10 Physical Symptoms Depression That Prove It Isn’t Just In Your Head
Depression is often associated with emotional pain like feelings of hopelessness, crying, and sadness. But, research has now shown that depression can also be manifested in the form of physical pain. It was always believed that depression doesn’t exactly cause any physical pain. However, some cultures, in which it is considered ‘taboo’ to openly talk about mental health, do believe that depression is capable of causing physical distress and pain.
Now the physical symptoms of depression should also be given as much importance as its emotional effects. In fact, the physical symptoms may be clear indications of the beginning of a depressive period, or perhaps be a clue to knowing if you are experiencing depression. Such symptoms prove that depression can completely disrupt your health and well-being.
Depression usually manifests in the form of these 10 physical symptoms:
Everyone does experience headaches from time to time and since they are rather common, people don’t think of them as a serious condition. These headaches are normally triggered by stressful work situations like a conflict with a co-worker. But, sometimes, your headaches may not be caused by stress. If you have been having headaches regularly, then it can be a sign of depression.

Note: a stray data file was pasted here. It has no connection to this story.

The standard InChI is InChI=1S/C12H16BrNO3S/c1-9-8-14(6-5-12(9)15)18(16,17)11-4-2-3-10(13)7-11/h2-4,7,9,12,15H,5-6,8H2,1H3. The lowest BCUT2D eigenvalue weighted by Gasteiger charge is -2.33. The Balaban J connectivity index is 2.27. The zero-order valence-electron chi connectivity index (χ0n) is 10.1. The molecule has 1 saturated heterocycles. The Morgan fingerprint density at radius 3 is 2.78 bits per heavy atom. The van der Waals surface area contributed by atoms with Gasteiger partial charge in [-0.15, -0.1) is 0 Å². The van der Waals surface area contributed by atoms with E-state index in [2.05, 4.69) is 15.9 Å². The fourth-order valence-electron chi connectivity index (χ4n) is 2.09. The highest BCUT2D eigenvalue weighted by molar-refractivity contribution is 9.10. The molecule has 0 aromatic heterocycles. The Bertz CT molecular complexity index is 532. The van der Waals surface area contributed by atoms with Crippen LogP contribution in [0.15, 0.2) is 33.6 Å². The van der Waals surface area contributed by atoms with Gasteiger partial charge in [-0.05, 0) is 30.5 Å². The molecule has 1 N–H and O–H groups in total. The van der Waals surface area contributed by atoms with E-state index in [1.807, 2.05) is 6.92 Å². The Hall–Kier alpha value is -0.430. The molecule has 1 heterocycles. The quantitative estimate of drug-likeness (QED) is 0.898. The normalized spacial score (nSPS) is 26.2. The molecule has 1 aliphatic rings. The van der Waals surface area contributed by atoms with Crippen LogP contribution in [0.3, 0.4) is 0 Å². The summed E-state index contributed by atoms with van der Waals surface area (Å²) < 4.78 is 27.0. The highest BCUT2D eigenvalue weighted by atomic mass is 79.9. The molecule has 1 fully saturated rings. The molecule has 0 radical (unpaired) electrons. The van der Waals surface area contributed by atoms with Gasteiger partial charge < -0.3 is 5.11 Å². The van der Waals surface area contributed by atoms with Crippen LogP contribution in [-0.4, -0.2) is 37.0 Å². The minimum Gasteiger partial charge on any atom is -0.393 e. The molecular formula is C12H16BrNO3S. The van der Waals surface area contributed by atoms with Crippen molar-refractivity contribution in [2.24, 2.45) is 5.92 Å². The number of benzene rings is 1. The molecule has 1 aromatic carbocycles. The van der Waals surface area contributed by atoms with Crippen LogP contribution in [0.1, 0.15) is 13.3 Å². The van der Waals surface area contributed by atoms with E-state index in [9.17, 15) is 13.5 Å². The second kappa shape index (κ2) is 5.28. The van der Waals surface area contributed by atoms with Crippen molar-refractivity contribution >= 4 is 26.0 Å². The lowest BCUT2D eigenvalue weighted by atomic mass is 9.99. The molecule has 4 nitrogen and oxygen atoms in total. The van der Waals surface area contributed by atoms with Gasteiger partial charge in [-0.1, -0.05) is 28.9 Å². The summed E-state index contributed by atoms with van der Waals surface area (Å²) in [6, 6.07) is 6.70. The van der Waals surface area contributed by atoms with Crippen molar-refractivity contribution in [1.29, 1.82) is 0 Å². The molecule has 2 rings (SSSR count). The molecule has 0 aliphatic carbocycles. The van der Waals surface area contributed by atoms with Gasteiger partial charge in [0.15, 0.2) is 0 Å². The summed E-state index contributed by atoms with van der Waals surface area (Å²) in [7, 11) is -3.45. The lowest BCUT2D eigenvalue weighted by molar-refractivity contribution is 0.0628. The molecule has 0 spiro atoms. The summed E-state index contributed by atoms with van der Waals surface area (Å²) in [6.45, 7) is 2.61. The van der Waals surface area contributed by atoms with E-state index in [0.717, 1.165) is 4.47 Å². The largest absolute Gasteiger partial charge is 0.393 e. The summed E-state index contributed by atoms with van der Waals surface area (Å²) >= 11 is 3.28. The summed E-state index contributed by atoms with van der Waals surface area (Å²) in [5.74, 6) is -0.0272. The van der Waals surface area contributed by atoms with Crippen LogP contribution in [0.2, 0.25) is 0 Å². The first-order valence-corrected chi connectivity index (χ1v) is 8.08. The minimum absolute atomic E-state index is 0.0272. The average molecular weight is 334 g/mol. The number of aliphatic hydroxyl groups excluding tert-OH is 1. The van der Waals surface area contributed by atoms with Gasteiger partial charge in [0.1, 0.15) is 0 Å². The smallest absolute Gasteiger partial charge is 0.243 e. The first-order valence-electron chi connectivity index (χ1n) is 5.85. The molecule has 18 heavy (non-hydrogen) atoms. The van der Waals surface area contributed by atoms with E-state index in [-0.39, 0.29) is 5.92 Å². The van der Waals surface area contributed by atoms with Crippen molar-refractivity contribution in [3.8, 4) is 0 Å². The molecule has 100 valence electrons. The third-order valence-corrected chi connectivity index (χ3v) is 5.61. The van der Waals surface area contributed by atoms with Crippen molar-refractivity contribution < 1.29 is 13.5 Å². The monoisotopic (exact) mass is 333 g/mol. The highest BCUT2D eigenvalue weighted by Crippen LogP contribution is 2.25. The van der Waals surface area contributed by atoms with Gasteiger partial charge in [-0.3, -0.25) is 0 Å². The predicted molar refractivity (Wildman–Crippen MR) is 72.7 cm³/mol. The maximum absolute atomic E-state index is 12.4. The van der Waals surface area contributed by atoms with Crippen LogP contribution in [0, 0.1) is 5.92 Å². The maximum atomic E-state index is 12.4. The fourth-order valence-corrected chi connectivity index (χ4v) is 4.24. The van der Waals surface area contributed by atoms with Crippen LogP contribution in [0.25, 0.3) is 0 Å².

Depression-related headaches are nothing like excruciating migraine headaches. Such headaches don’t impair a person’s ability to function. These kinds of headaches have been described as “tension headaches” by the National Headache Foundation. They feel like a mild throbbing sensation around the eyebrows. Over-the-counter pain medication might help in easing these symptoms temporarily, but they tend to re-occur regularly. But, if you have been experiencing chronic tension headaches, it could be a symptom of major depressive disorder.
2Changes in weight and appetite
Depression affects a person’s appetite differently. For example, one person may lose his appetite, while another might develop an eating disorder in which he/she can’t stop eating. This will only result in either huge weight loss or weight gain followed by an increasing lack of energy. Eating disorders like anorexia, binge eating, and bulimia are commonly associated with depression.
3Fatigue and constantly low energy levels
One of the most common physical symptoms of depression is fatigue. You may occasionally experience low energy levels which can make you a bit sluggish in the mornings and feel like not doing anything at all. This can probably be caused by depression if it happens very often.
This depression-related fatigue can likely cause apathy, feelings of irritability and concentration problems. People with depression tend to experience non-restorative sleep at night which makes them feel drained and exhausted in the morning. You can easily tell if your fatigue is a symptom of depression when you also experience symptoms like anhedonia (lack of pleasure in day-to-day activities), sadness, feeling hopeless, and others.